- You can find tours that focus on bird-watching (I visited the largest penguin colony in the world, over half a million penguins. We saw many types of birds, including the wandering albatross.)
Whatever you decide to do, be prepared to see a place that is stunning in the feeling of remoteness, sheer beauty, and size. We sailed past a few icebergs that were over a mile long! You can watch a very short video with some of my photographs and comments to see the landscape.
Related Article: If Antarctica isn’t for you, take a look at the top travel destinations for families.
Gear Needed to Travel to Antarctica
Partially, this depends on whether you will leave your ship and walk on the continent. It also depends on your activities there. Some tour operators will provide a list of gear you must bring with you to survive the elements. Others will provide some of the cold weather gear for you.
- Count on multiple layers of clothing and a good windbreaker type coat.
- Don’t go to Antarctica without warm head gear and gloves, and closed toe waterproof shoes or boots.
- I also recommend sunscreen and moisturizers for your face because of the winds.
- You’ll probably want a good pair of sunglasses to cut down from the glare of the snow.
- This is one place on earth where it’s worth it to take a good camera with a large telephoto lens. I know it’s a lot to lug around, but if you want shots of wildlife you’ll need this type of equipment.
Picking a Cruise Line or Tour Operator for Antarctica
You probably won’t go to Antarctica a second time, so choose your trip provider after talking with me about what you want to see and do. Depending on the level of activity you want, you can sightsee from your ship, kayak, go on a Zodiac expedition, camp, hike, take a Polar plunge, visit with scientists at one of the research stations, take photographs (no place else on earth will be the same), visit Deception Island, walk among penguins (they have the right of way), whale watch, see sea lions, and bird watch. Based on my own experiences and talking with other travel advisors, I tend to recommend one of three cruise lines.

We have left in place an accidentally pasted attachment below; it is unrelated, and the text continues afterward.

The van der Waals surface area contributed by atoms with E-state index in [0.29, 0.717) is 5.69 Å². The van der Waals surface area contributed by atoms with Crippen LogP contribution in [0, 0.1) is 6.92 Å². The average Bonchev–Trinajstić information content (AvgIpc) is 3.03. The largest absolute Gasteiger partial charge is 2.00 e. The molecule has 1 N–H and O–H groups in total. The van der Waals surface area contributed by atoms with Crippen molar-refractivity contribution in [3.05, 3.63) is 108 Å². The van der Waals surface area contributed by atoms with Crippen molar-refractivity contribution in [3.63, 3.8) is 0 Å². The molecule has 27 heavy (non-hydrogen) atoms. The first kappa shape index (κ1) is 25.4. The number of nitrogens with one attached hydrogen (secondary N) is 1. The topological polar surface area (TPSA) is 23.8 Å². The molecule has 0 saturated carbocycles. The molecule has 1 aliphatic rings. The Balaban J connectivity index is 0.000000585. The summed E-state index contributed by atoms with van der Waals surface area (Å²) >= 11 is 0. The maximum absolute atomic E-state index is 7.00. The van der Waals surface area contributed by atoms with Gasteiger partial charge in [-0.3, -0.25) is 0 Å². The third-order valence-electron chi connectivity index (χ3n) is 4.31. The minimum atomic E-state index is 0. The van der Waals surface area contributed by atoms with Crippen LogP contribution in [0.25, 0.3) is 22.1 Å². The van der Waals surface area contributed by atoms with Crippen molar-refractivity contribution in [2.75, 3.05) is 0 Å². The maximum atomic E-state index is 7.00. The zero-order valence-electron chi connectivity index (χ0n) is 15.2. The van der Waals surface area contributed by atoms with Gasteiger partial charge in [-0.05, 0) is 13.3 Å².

- Silversea has a reputation for taking environmental concerns seriously and offers top of the line trips to Antarctica.
- Hurtigruten is an experienced expedition cruise company that offers trips to both Antarctica and the Arctic Circle.
- Holland America was one of the first cruise companies to offer Antarctica, and brings scientists from Palmer Station onboard for lectures and visits.
- G Adventures offers active, land-based travel to Antarctica including several itineraries specifically for photography.
There are others, but these would probably be the tour operators I would consider first, depending on who is traveling with you and what you want to do. Believe me, you’ll have the trip of a lifetime to a part of the world that few people have the opportunity to see. You won’t ever forget your trip to Antarctica! To set up a time to talk please email me (firstname.lastname@example.org). I can go over the options with you and help you pick the best fit.